An uptight, leather-clad female alien, armed with a raygun and accompanied by a menacing robot, comes to Earth to collect Earth's men as breeding stock.
Hugh McDermott ... Michael Carter
Hazel Court ... Ellen Prestwick
Peter Reynolds ... Robert Justin, alias Albert Simpson
Adrienne Corri ... Doris
Joseph Tomelty ... Prof. Arnold Hennessey
Sophie Stewart ... Mrs. Jamieson
John Laurie ... Mr. Jamieson
Patricia Laffan ... Nyah
I love old 50s sci-fi films--both the really good ones and the really bad ones. The good ones make you think and are very entertaining and also sport decent budgets (such as WHEN WORLDS COLLIDE, THE DAY THE EARTH STOOD STILL or THIS ISLAND EARTH). The bad ones are so silly, so inept and so stupid that they make me laugh and are great for parties (such as PLAN 9 FROM OUTER SPACE or TEENAGERS FROM OUTER SPACE). The problem here is that while this film isn't good, it's good enough and slow enough that it isn't good for a laugh and isn't really entertaining enough to make it worth a look either. It's a real shame, though, as the film did have some good special effects--with a silly looking space ship by today's standards, but looking awfully good for 1954. Plus, I really liked the Devil Girl--her outfit and style was, in a strange way, kind of sexy. But, unfortunately, the acting was the pits and many of the actors' strong Scottish accents and lack of subtitles made watching this a bit of a chore for this American. With a healthy injection of energy and perhaps if it had taken a less serious tone it could have been worthwhile. As it is, it's a very talky film you'd probably like to pass on and find something better or a lot worse!
At first you may think this is another fifties low budget sci-fi saga, the type Hollywood churned out by the truckloads(and still do.) The big difference here is the fact that its actually a brit production and that makes it rather rare. The English take their movie making seriously(sometimes to seriously) so the production values, writing, lighting, etc. are a notch above that of the typical Hollywood production.
The wildest thing about the movie is the alien babe who is pretty darn sexy in that freaky outfit she wears. The biggest negative is probably the robot who must have been made out of an old refrigerator. However, to the robots credit he has a cool disintegration ray. First his head lights up , a beam of light shoots out and anything it hits glows then disappears leaving only a bit of smoke. This is by far the best special effect and this technique showed up later on many American sci-fi shows including THE INVADERS and STAR TREK. As i recall from my childhood, the aliens glowing and disappearing after being killed was the coolest thing about THE INVADERS. The robot appears to be really huge also and that alone might have scared the bejesus out of its audience back in the day.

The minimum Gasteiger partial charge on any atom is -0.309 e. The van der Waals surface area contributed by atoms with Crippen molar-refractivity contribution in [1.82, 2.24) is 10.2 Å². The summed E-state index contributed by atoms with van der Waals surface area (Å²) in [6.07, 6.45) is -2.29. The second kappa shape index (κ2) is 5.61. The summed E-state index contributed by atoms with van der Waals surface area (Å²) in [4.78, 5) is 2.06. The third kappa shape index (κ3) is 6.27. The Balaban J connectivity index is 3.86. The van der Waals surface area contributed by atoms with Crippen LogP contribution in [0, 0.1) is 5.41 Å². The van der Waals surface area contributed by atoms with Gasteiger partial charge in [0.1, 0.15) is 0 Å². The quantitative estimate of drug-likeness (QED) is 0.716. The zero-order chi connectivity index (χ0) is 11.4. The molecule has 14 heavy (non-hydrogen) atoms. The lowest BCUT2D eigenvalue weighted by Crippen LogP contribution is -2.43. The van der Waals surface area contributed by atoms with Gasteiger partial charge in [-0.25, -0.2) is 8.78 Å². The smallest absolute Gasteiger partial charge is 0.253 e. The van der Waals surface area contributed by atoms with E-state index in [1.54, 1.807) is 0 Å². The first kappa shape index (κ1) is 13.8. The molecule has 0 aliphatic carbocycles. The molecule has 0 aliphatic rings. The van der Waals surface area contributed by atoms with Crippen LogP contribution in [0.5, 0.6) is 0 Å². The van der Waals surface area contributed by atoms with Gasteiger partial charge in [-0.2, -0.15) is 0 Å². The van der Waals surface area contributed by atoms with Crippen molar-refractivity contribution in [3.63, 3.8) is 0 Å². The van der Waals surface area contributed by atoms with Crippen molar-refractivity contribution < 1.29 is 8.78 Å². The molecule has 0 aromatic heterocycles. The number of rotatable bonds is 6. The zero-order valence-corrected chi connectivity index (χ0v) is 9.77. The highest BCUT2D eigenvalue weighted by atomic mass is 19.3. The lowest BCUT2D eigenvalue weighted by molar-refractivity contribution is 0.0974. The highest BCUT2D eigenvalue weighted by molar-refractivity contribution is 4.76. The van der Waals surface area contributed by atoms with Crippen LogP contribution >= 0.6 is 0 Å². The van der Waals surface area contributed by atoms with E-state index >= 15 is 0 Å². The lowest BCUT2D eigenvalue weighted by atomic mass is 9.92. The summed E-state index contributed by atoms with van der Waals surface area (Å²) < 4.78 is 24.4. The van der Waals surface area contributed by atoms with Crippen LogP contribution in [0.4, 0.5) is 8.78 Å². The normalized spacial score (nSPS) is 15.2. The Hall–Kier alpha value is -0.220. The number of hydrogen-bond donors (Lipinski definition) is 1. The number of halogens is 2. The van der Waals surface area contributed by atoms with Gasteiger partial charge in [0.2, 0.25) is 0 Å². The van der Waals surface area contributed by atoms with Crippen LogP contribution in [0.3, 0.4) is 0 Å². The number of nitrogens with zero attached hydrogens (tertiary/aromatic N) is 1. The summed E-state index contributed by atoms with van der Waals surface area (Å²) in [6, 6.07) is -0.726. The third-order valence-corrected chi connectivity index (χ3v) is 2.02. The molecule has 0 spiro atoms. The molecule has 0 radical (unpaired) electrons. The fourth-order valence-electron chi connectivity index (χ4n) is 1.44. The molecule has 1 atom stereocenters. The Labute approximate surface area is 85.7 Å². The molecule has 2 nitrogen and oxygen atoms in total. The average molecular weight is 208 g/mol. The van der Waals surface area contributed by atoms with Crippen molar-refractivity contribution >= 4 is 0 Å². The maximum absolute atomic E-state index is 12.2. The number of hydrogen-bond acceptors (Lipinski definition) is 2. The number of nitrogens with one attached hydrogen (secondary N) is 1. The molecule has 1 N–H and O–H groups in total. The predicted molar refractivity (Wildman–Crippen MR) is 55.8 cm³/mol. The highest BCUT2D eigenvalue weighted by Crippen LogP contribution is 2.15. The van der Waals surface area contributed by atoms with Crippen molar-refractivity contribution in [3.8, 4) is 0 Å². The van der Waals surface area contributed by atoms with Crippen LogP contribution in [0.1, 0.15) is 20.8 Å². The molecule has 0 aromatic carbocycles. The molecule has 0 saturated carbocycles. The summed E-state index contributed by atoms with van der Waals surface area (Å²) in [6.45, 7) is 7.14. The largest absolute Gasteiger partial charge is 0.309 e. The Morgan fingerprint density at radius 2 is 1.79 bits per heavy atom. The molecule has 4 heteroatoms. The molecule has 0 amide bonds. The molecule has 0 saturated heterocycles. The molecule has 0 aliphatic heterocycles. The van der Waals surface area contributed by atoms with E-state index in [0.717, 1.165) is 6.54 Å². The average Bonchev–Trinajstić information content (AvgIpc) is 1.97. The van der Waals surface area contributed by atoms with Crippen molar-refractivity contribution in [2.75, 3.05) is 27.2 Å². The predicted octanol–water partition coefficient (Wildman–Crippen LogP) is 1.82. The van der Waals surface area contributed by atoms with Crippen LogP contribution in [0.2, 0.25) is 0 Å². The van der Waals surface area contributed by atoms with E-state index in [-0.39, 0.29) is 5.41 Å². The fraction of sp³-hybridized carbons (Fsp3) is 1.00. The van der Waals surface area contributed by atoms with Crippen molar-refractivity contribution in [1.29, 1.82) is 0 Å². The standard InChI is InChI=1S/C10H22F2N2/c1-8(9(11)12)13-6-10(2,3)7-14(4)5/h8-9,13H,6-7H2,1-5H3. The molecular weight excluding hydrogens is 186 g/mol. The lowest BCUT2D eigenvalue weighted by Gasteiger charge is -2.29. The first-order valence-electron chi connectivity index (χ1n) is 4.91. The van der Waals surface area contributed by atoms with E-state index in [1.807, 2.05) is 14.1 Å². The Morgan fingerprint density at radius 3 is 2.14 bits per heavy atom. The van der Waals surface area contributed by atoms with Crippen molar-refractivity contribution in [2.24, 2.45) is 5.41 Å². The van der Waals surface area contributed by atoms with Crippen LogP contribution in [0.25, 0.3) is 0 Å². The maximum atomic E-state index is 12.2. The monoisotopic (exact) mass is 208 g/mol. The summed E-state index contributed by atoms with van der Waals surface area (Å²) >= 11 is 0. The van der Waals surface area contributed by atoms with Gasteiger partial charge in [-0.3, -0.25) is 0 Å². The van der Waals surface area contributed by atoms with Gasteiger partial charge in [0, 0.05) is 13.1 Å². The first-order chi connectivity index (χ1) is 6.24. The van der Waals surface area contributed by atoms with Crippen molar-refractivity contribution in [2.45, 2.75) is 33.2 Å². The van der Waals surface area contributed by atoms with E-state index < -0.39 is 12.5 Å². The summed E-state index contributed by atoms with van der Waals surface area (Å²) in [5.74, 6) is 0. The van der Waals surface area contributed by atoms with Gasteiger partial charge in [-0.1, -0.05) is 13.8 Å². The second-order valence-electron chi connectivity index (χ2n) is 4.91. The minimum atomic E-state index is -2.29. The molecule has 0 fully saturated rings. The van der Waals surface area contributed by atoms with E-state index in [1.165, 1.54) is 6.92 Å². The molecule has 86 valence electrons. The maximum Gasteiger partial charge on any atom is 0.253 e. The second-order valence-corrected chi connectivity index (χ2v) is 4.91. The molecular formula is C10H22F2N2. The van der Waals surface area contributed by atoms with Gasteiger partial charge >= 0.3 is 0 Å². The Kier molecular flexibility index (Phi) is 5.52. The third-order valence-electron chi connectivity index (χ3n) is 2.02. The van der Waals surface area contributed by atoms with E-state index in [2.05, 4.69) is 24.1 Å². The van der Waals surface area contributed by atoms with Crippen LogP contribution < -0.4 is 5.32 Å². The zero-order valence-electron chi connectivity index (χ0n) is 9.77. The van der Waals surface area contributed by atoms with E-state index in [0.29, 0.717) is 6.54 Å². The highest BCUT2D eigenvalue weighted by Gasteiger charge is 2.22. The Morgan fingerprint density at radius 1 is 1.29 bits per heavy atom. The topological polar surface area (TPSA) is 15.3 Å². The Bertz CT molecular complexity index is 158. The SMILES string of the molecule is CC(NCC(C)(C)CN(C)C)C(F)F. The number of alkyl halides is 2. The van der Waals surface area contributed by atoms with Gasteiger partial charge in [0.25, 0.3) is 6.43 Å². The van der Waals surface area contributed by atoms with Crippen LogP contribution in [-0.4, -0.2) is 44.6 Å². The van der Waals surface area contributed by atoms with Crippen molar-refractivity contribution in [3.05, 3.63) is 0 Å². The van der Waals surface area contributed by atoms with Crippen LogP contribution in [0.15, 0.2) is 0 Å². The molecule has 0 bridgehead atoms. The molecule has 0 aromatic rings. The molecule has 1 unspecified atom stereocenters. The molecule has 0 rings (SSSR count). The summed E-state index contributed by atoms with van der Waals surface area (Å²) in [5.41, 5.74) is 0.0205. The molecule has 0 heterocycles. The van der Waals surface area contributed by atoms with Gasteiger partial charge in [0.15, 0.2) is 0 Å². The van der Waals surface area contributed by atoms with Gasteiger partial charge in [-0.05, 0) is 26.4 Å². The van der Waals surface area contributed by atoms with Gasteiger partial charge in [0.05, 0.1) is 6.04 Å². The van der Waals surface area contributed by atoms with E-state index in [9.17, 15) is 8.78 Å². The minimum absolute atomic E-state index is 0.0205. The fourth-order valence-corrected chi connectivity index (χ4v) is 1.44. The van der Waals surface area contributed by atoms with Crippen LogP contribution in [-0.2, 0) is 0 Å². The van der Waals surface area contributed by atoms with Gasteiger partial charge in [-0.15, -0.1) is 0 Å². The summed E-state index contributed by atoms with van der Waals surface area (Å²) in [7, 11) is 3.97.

I can imagine that back in the fifties most people who put down their change to see THE DEVIL GIRL FROM MARS left feeling they got their money's worth and then some. Its still pretty entertaining. Better than most from that era no doubt!!!
An odd little cinematic gift from England -- but don't take it too seriously. The story is set in an isolated English inn where a flying saucer lands and surrounds the area in an invisible force field. From the spacecraft emerges a fifteen-foot-tall robot and an evil Martian woman who announces that the matriarchal Martian society has sent her to select Earth men for breeding purposes. The Martian men have been subjugated ever since they lost a war with the women, and during the intervening centuries the males have grown weak and useless. (American men take note: this could happen to you, too!)
All this is played absolutely straight by the cast. No cutesy sex jokes.
On the negative side: bogus scientific terms saturate Miss Laffan's dialogue. The robot looks too much like a refrigerator with a police light for a head. The entire films is shot on an indoor set, causing it to resemble the original stage production on which it was based (yes, a British sci-fi PLAY!)
On the positive side: The concepts described by the bogus scientific dialogue are key elements in the plot -- which means the viewer has to pay attention to keep up with what's going on. The Scenes of the woman and the robot coming out of the huge spacecraft are flawlessly matted and very impressive -- and so is the robot's demonstration of its death ray. Patricia Laffan (the Martian women) overacts outrageously, but her performance is still enjoyable. Her shiny black outfit is comprised of black boots, short skirt, long cape, and black skullcap. The supporting players do a fine job, including the lovely Hazel Court. Praiseworthy music score by Edwin Astely. The story contains some good concepts. For example, the spacecraft is made of `organic metal' that repairs its own damage. Unfortunately, we don't get any special effects depicting this marvel.
In some ways, this one is more fun to watch than a few of the more well-regarded sci-fi entries. It's available on pre-recorded VHS, and worth the few bucks it costs -- IF your expectations have been properly adjusted. I hope I succeeded in doing this. Let me know if I've succeeded.